The Inertia

Walk into his studio, and you’ll find him covered in paint, barefoot, listening to Joy Division, with a quiver of six boards in the corner.  Often, the pieces of artwork being created simultaneously rivals the number of boards in the quiver.  Though just shy of forty, Rowan is often mistaken for a twenty-something surfer with his boyish good looks and perpetual salty sunburn.  The age is a mistake, the surfer part is not.  Locally, he’s known in the lineup as a charger who likes nothing more than draining barrels; yet a few minutes with this unique and innovative entrepreneur show there is more to him than his righteous ability to get shacked.

As the owner and sole proprietor of Fiona Bleu Gallery since 2001, he is genuine and engaging with every customer who enters the shop- creating an open environment in which art, philosophy, politics, religion and music are all conversational fodder.  In “the shop”, as Rowan calls it, art, music, and design meld into a wondrous experience intended to shift perception and shake people out of their comfort zones.

His painting collections include fluid, watery, abstracts juxtaposed with bold, solid, heavily textured pieces.  In recent years he has ventured into the realm of the tangible world, painting landscapes and seascapes through a lens of saturated color and subjective value.  Vivid, bold, bright, colorful- to eavesdrop on people as they view Rowan’s seascapes is to listen to a litany of synonyms for chromatic decadence.


Surfing, Rowan’s first love, is the muse that breathes life into the seascapes he paints.   Local Central Coast surfers will look The Reef  or Chaney Cypress and know the break, be able to feel the wave forming, and perhaps even mentally throw some spray.  Other compositions draw inspiration from places a little further off the beaten path:  the ethereal Portugese wave in Left Peak, Hawaiian Haleakala, or the foggy Mendocino inlet in Cypress Cove.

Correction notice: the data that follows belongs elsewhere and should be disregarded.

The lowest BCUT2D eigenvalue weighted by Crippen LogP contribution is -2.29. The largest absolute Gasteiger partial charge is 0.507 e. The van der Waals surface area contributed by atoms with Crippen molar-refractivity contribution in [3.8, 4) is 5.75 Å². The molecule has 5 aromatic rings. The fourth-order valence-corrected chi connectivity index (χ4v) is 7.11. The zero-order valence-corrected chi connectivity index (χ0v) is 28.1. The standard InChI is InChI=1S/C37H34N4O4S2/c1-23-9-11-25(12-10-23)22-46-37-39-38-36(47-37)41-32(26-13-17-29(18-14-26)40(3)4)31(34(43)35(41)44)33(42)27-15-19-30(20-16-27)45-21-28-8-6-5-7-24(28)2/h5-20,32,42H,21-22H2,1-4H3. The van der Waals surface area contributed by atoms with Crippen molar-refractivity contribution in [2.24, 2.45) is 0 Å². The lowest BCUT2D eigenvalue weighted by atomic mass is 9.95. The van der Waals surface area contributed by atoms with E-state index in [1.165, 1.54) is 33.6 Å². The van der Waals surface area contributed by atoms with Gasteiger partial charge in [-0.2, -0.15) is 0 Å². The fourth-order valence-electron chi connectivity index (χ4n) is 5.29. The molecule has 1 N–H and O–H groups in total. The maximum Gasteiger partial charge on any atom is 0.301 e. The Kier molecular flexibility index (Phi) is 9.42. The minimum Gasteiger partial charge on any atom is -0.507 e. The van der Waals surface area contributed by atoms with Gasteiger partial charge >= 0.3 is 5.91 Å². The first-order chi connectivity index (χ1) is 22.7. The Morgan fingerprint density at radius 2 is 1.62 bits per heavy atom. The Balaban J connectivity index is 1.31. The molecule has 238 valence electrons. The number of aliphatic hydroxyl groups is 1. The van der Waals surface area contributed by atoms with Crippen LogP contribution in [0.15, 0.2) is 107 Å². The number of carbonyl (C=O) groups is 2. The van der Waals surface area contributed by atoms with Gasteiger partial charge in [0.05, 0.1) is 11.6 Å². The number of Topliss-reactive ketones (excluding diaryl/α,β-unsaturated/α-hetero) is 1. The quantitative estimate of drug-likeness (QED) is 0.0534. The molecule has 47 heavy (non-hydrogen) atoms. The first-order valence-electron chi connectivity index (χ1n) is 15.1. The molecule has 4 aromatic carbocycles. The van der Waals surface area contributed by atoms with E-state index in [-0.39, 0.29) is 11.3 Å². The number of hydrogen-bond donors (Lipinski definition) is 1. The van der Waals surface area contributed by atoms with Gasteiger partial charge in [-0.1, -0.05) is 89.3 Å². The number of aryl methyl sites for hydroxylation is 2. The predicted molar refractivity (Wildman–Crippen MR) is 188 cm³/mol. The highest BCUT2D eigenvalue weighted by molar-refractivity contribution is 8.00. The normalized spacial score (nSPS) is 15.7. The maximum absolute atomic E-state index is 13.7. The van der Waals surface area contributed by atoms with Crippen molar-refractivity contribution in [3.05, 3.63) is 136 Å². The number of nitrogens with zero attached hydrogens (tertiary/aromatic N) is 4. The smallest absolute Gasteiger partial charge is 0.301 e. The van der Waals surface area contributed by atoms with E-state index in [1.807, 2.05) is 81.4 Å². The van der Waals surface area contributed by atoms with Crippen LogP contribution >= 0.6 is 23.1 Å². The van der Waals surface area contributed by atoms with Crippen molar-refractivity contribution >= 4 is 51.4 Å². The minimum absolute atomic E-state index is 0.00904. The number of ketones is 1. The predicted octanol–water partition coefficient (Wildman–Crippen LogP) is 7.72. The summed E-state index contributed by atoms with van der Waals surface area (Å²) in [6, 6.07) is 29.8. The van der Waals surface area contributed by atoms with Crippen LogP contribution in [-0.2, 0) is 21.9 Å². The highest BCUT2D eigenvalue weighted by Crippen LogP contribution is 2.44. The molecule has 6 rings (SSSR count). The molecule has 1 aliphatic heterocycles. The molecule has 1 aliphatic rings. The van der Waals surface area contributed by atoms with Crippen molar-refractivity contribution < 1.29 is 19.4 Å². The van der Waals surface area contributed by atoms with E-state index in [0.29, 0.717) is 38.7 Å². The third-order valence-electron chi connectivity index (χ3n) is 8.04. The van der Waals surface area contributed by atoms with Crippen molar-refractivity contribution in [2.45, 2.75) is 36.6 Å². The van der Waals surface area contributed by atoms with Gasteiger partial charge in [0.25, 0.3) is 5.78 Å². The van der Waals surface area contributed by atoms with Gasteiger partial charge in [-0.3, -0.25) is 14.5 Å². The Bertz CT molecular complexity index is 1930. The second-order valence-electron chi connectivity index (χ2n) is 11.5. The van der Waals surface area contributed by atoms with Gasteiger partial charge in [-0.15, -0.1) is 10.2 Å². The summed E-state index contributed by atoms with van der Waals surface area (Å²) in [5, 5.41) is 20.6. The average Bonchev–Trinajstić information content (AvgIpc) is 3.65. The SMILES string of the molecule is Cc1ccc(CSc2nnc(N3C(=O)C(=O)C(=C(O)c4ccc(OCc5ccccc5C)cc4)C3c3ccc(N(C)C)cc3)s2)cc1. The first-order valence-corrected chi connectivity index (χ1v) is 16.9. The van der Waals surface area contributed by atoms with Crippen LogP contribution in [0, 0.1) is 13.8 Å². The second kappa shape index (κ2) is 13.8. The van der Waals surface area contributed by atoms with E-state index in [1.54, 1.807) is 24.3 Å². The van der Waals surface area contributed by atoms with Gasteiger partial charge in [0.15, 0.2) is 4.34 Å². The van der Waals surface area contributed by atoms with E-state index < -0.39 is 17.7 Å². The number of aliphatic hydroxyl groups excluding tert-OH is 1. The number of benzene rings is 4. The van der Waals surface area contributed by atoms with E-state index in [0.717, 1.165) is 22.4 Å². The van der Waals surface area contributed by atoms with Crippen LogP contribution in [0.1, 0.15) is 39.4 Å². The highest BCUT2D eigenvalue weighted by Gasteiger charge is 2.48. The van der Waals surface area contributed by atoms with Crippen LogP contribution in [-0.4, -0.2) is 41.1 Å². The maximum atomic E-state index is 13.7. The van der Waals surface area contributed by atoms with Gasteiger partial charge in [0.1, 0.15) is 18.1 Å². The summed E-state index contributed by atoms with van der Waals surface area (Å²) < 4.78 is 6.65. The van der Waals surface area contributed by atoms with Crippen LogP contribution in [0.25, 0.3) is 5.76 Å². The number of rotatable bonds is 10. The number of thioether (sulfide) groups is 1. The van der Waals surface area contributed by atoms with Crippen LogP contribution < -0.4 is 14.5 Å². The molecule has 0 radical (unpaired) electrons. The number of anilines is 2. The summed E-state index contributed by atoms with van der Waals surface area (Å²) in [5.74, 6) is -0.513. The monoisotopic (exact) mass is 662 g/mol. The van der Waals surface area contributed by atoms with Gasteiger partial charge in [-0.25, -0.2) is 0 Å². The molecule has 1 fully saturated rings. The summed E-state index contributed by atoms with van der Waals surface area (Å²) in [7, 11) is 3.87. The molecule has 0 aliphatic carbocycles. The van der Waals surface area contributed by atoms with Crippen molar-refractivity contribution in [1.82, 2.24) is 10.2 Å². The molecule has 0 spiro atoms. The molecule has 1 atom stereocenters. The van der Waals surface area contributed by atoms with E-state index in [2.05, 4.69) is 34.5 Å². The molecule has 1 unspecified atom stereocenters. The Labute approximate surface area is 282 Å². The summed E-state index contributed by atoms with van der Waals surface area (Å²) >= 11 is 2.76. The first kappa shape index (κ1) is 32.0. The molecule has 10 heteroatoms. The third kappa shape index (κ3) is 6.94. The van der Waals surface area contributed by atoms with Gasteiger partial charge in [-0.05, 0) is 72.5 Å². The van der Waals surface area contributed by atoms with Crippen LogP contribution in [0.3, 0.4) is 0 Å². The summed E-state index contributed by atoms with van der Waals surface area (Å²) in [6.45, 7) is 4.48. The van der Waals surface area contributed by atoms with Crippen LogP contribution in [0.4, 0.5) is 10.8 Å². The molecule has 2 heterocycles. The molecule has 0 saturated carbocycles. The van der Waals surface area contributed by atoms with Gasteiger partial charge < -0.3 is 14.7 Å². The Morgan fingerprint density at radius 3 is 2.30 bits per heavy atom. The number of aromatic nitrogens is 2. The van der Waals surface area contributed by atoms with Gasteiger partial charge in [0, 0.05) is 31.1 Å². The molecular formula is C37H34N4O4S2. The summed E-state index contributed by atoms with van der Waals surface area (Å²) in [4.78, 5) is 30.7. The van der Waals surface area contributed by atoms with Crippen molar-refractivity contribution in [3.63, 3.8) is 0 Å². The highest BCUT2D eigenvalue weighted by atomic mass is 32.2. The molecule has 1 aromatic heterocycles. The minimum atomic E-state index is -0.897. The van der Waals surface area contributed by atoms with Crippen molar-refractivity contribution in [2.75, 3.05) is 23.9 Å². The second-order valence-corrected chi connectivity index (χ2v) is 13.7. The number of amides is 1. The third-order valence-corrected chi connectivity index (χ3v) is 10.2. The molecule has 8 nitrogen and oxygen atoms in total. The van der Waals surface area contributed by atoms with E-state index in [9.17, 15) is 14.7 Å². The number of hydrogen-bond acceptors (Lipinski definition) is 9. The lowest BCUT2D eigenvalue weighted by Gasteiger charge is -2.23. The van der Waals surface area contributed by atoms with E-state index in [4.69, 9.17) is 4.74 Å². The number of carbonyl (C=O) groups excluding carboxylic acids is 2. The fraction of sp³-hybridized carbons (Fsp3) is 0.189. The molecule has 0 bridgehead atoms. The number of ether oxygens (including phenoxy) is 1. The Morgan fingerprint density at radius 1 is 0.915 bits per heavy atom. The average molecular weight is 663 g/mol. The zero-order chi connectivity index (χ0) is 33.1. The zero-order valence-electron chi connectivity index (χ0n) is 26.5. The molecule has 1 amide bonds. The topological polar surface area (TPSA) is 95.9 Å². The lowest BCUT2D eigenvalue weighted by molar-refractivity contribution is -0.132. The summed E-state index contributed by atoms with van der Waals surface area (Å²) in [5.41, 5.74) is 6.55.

Rowan is often asked how he decided to become an artist.  Growing up on a few thousand acres between Paso Robles and Cambria in the 1970s, luxuries were sparse- no hot running water, no electricity, and nine siblings to contend with.  Entertainment was roaming the woods with his hatchet at age three, chopping down trees and building small boats to float upon the creek which ran through the family property, experimenting with the media nature provided.

Today, Rowan is still building.  His experiments have blossomed into delightful aluminum mobiles, whose elegantly balanced biomorphic shapes dance and float superbly in a gentle breeze.  Paintings have evolved into mid-century modern influenced lighting- large barrel drum shades showcase his artwork in a practical fashion.  Even the repurposed cork counter over which Rowan will converse with gallery visitors was once flooring, spied by the keen eye of the artist and transformed into something useful and beautiful.

Surf, create, share, repeat.  In response to the question of how he decided to become an artist, Rowan will tell the inquirer: “I’ve always been an artist.  Around twenty five I realized I had to do something with my life, and I didn’t want to do what everybody else was doing.  I wanted to build something.  I made this work because I had to make it work- I put everything into it, and then I had no other option.”  Surveying the treasure-trove of paintings, mobiles, lighting, sculpture, all which seem to pour forth from the artist, unbidden, I am inclined to agree:  he has no option but to create- and from that, we all can benefit.

To see more of Rowan’s work check out his website.

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